Wednesday, June 1, 2011

Exercise and appetite: Does working out sabotage your diet? by Jerry Brainum

In his otherwise excellent, well-researched book, Good Calories, Bad Calories, author Gary Taubes suggests that exercise is overplayed as an effective technique to help shed excess body fat. His reasoning is that exercise causes an expenditure of calories, which will be sensed by the body, causing a reaction of hunger to replace the lost calories expended through exercise. At the surface, Taubes reasoning makes perfect sense. Yet, it this is so, why has exercise been recommended for years as a necessary adjunct in any effective weight-loss plan? In addition, why is that those who follow strict diets, but don't exercise, nearly always regain the lost weight, and then some? Taubes doesn't say that exercise is bad. He even admits that it offers health benefits, such as promoting cardiovascular fitness. It's just antithetical to effective weight-loss due to the resultant hunger effect stimulated by exercise, says Taubes.

    While Taubes says in interviews that he researched his book for over a decade, it seems strange that he somehow didn't find all the latest information on the relationship between exercise and appetite.He appears to overlook the extensive date showing a relationship of  exercise and certain peptides that are now known to control appetite sensations through relaying messages to the brain. These recently discovered peptides, or chains of amino acids, include leptin and ghrelin. Insulin, which is a main focus of Taube's book, is also involved in the control of appetite.In fact, insulin turns off the appetite center located in the hypothalamus in the brain.This is one reason why eating a lot of fructose stimulates appitite: it doesn't foster an insulin release.
    Ghrelin and leptin are the most interesting of the appetite control peptides.Leptin is secreted directly from adipocytes, or fat cells, and then travels to the brain with a signal that turns off appetite. Obese people actually secrete higher than normal levels of leptin, but the message to turn off appetite isn't registered in the brain. This leads to an increase in appetite that serves to perpetuate obesity.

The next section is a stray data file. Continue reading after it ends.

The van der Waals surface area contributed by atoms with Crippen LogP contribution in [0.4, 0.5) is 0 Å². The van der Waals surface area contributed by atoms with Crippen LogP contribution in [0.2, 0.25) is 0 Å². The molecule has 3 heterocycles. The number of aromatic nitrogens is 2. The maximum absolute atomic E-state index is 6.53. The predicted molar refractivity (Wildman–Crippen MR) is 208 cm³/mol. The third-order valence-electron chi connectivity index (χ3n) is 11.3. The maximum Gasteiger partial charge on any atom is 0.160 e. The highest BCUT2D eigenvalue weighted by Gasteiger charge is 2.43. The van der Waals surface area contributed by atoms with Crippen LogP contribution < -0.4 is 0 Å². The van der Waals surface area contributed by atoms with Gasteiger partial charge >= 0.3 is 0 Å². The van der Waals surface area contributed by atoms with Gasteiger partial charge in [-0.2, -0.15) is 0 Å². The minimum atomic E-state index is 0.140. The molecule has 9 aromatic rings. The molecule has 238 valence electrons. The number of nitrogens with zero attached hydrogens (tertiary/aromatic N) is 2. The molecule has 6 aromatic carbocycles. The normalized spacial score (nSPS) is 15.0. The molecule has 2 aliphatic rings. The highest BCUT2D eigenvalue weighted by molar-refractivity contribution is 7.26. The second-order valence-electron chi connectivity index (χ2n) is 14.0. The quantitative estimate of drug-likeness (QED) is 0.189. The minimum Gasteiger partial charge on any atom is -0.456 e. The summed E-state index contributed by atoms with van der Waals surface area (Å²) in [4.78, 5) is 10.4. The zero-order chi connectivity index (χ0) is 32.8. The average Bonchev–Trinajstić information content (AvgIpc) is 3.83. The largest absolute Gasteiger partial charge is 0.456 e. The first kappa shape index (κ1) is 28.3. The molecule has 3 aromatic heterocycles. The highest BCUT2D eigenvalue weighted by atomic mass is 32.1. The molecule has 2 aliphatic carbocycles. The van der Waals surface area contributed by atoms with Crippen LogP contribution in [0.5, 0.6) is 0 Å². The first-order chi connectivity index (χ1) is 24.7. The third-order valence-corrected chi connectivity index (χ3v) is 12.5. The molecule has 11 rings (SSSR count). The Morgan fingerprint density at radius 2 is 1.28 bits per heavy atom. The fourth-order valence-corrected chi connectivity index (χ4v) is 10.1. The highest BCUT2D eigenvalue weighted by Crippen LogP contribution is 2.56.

Ghrelin was discovered in 1999, two years after leptin was first isolated. ghrelin was found to be a ligand, or a substance that can interact with the growth hormone-secreting hormone receptor in the brain. As such, among its functions, ghrelin potently promotes GH release. Since GH release is associated with an increase in fat mobilization, you would think that ghrelin would function as a "fat burner." In actuality, however, ghrelin is perhaps the most potent appetite-stimulating substance produced in the human body. Levels of ghrelin gradually rise between meals, then rapidly decline when you eat a meal. In short, ghrelin stimulates you to eat. Besides being produced in the hypothalamus of the brain, ghrelin is also produced in the stomach and the pancreas.As noted earlier, leptin sends a signal to lower appetite, while ghrelin increases feelings of hunger. As such, they have a yin and yang effect in controlling appetite sensations. When it reaches the hypothalamus, ghrelin promotes the release of neuropeptide Y, which causes an uncontrollable urge to eat carbohydrates. But ghrelin isn't all bad. It also appears to lower depression. The happy feeling you get when eating something you like is attributable to ghrelin. Ghrelin also seems to increase learning and intelligence through stimulating memory centers in the hippocampus area of the brain.But ghrelin also tends to promote shorter sleep duration, and vice-versa: that is, not getting enough sleep boosts ghrelin and lowers leptin, leading to increased appetite and subsequent increased bodyfat levels. Perhaps worst of all, ghrelin suppresses fat utilization from adipose tissue, thus making it even harder to lose excess bodyfat.

      Ghrelin comes in two flavors: aceylated ghrelin and des-acetylated ghrelin. But only the acetylated version contains an n-octanoyl group that allows it to bind to the GHSH receptors in the brain. This means that only this form of ghrelin can enter the appetite center of the brain and promote hunger. The other form was at first thought to be inert, but later research showed that it tended to inhibit the more active form. What has all this to do with exercise and appetite?